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The Warsaw Voice » Politics » July 2, 2010
Patriots in Poland
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Patriots in Poland
July 2, 2010   
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Defense Minister Bogdan Klich May 26 welcomed American soldiers who came to Poland to maintain a battery of ground-to-air anti-ballistic Patriot missiles. The ceremony took place in the town of Morąg in northeastern Poland, where the battery will be stationed on a rotational basis.

“This is the first time American soldiers will be stationed in Poland for a longer period of time,” Klich said. “It is not everywhere that they meet with such a warm welcome. Your presence here increases the security of my country.”

The Patriot battery will be stationed at the Morąg base with unarmed missiles until 2012, after which a battery with armed missiles is planned to arrive. According to the Defense Ministry, the American battery may become part of Poland’s air defense system with time.

The Morąg base will host over 100 U.S. troops from the 5th Battalion of the 7th Air Defense Artillery Regiment headquartered in Kaiserslautern, Germany. The arrival of the first Patriot battery contingent follows the Supplemental Status of Forces Agreement (SOFA) on the status of U.S. forces in Poland, which Poland ratified at the beginning of this year.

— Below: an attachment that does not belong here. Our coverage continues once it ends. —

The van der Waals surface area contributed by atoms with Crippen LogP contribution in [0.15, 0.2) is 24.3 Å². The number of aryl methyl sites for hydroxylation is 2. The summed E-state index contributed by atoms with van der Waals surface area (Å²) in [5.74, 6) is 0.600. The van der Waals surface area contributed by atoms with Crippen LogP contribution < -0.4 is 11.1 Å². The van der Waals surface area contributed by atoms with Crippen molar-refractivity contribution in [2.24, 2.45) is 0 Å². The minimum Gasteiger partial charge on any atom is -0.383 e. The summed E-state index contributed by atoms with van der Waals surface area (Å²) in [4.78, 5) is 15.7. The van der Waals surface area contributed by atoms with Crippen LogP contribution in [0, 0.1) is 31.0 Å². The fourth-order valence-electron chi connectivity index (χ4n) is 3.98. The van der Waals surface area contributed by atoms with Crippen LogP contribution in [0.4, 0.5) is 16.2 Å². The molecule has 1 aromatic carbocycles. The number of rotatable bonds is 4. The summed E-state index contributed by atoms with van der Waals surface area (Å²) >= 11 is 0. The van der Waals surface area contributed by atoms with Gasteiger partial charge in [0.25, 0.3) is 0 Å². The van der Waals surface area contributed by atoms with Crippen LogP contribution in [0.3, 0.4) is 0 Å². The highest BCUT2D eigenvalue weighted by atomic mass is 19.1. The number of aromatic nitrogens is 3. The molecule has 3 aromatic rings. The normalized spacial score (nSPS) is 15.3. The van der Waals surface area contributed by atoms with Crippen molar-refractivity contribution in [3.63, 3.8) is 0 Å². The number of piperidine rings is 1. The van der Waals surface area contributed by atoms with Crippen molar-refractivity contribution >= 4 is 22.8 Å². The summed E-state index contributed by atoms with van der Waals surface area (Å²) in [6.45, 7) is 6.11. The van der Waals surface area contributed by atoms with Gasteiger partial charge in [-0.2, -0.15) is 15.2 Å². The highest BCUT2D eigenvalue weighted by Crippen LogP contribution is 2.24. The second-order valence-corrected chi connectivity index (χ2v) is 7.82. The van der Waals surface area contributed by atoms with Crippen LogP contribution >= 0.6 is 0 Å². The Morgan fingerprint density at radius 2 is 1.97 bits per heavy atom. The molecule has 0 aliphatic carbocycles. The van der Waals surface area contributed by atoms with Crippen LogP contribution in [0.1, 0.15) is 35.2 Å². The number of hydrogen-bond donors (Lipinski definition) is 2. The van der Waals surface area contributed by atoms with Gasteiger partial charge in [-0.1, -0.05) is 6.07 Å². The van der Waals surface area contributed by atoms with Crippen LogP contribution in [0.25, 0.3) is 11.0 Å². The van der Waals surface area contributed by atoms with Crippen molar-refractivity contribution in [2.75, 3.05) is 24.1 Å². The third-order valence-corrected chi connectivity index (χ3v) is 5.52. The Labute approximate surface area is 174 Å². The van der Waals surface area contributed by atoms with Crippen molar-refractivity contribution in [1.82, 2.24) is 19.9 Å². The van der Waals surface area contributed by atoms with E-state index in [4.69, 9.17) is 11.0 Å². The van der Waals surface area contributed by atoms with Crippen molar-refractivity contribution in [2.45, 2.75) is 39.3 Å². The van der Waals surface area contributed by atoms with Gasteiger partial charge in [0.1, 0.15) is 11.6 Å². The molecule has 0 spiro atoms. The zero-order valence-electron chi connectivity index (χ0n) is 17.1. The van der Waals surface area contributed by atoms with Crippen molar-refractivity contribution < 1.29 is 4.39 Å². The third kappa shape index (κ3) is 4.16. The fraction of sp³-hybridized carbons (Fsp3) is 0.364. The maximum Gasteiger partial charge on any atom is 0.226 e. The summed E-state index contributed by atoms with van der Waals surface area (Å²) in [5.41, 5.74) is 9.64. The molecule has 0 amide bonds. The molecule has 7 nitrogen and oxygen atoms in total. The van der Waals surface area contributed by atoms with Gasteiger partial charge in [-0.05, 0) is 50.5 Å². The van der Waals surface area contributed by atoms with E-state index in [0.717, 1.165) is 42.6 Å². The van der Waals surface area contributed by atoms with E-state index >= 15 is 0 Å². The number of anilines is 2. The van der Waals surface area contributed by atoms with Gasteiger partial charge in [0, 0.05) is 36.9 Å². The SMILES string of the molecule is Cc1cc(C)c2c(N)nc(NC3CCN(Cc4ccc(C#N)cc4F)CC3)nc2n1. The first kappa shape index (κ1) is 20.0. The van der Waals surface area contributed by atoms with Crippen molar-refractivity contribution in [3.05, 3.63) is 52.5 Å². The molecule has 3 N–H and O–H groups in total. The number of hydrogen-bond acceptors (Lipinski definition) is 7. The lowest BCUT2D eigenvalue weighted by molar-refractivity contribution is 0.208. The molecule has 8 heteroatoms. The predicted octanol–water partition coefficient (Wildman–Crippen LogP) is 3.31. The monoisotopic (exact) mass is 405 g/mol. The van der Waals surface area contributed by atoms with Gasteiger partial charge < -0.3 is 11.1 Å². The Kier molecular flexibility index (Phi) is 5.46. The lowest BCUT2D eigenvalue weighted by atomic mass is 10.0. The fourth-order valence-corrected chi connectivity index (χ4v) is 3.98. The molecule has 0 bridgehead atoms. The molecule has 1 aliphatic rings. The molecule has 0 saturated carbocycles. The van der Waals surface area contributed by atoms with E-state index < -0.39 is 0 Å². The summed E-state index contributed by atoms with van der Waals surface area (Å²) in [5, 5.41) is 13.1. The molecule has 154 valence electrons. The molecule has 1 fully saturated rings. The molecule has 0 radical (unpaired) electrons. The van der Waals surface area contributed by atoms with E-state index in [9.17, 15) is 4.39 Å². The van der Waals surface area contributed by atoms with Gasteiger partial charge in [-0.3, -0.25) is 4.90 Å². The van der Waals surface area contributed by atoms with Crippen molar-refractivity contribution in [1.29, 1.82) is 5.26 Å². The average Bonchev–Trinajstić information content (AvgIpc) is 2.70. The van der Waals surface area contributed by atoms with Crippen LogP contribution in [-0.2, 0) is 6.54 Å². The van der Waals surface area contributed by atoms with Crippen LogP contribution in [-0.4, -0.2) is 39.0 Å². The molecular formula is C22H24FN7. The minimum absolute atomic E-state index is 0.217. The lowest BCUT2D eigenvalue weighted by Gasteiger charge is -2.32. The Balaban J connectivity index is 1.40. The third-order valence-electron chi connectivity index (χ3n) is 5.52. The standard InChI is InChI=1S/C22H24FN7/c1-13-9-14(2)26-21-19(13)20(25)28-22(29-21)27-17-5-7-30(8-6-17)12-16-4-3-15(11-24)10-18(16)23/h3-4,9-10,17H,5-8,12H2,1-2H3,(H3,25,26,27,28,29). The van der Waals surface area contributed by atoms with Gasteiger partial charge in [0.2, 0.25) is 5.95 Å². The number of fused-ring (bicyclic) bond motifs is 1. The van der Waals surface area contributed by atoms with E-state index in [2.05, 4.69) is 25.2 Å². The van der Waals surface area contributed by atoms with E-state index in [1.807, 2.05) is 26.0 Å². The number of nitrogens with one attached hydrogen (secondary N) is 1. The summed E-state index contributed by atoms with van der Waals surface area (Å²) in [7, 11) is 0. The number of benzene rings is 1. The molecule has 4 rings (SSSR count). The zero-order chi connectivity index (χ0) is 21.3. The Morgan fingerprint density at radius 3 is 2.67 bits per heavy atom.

The U.S. troops are expected to be replaced by a fresh contingent every quarter. They will conduct exercises to demonstrate the capabilities of the Patriot system to Polish soldiers. The exercises will last a month and involve 100 to 150 American soldiers.

The Patriot air and missile defense battery has been brought into Poland in conjunction with a 2008 agreement on the deployment in Poland of parts of the U.S. National Missile Defense system, widely referred to as the “missile shield.” Poland had asked that its short- and mid-range air defense system be strengthened as a condition for taking part in the U.S. National Missile Defense program. In September last year, the Barack Obama administration scrapped a plan to place missile interceptors in Poland and missile defense radar in the Czech Republic. Instead, it chose to use SM-3 Standard Missiles deployed in Europe and the Middle East—for now only a naval version is available. These missiles are to be adapted for launch from the ground. In the future, Poland may also host an SM-3 base as part of a ballistic defense system.

The SM-3 missiles are part of the Aegis system to track and eliminate air threats, developed for the U.S. Navy and installed on American ships since 1973. It has since been enhanced and used by the navies of other countries, including Japan, Norway and Spain.
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